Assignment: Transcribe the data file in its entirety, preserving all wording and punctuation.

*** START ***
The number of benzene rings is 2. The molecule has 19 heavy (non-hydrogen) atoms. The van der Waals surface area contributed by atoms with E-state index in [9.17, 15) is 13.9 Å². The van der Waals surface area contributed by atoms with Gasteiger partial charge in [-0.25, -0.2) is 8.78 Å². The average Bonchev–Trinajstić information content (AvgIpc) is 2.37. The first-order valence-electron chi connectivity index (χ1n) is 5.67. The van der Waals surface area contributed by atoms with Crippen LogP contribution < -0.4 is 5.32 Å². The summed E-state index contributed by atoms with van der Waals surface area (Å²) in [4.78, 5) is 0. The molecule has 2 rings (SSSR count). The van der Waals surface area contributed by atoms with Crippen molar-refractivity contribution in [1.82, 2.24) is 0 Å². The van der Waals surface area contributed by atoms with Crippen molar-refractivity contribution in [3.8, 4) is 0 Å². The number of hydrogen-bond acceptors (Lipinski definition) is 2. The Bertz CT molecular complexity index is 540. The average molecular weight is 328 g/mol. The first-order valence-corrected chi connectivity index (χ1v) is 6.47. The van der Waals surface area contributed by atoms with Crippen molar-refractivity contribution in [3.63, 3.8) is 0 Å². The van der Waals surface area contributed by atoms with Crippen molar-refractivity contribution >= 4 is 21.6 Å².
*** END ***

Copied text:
The number of benzene rings is 2. The molecule has 19 heavy (non-hydrogen) atoms. The van der Waals surface area contributed by atoms with E-state index in [9.17, 15) is 13.9 Å². The van der Waals surface area contributed by atoms with Gasteiger partial charge in [-0.25, -0.2) is 8.78 Å². The average Bonchev–Trinajstić information content (AvgIpc) is 2.37. The first-order valence-electron chi connectivity index (χ1n) is 5.67. The van der Waals surface area contributed by atoms with Crippen LogP contribution < -0.4 is 5.32 Å². The summed E-state index contributed by atoms with van der Waals surface area (Å²) in [4.78, 5) is 0. The molecule has 2 rings (SSSR count). The van der Waals surface area contributed by atoms with Crippen molar-refractivity contribution in [1.82, 2.24) is 0 Å². The van der Waals surface area contributed by atoms with Crippen molar-refractivity contribution in [3.8, 4) is 0 Å². The number of hydrogen-bond acceptors (Lipinski definition) is 2. The Bertz CT molecular complexity index is 540. The average molecular weight is 328 g/mol. The first-order valence-corrected chi connectivity index (χ1v) is 6.47. The van der Waals surface area contributed by atoms with Crippen molar-refractivity contribution in [3.63, 3.8) is 0 Å². The van der Waals surface area contributed by atoms with Crippen molar-refractivity contribution >= 4 is 21.6 Å².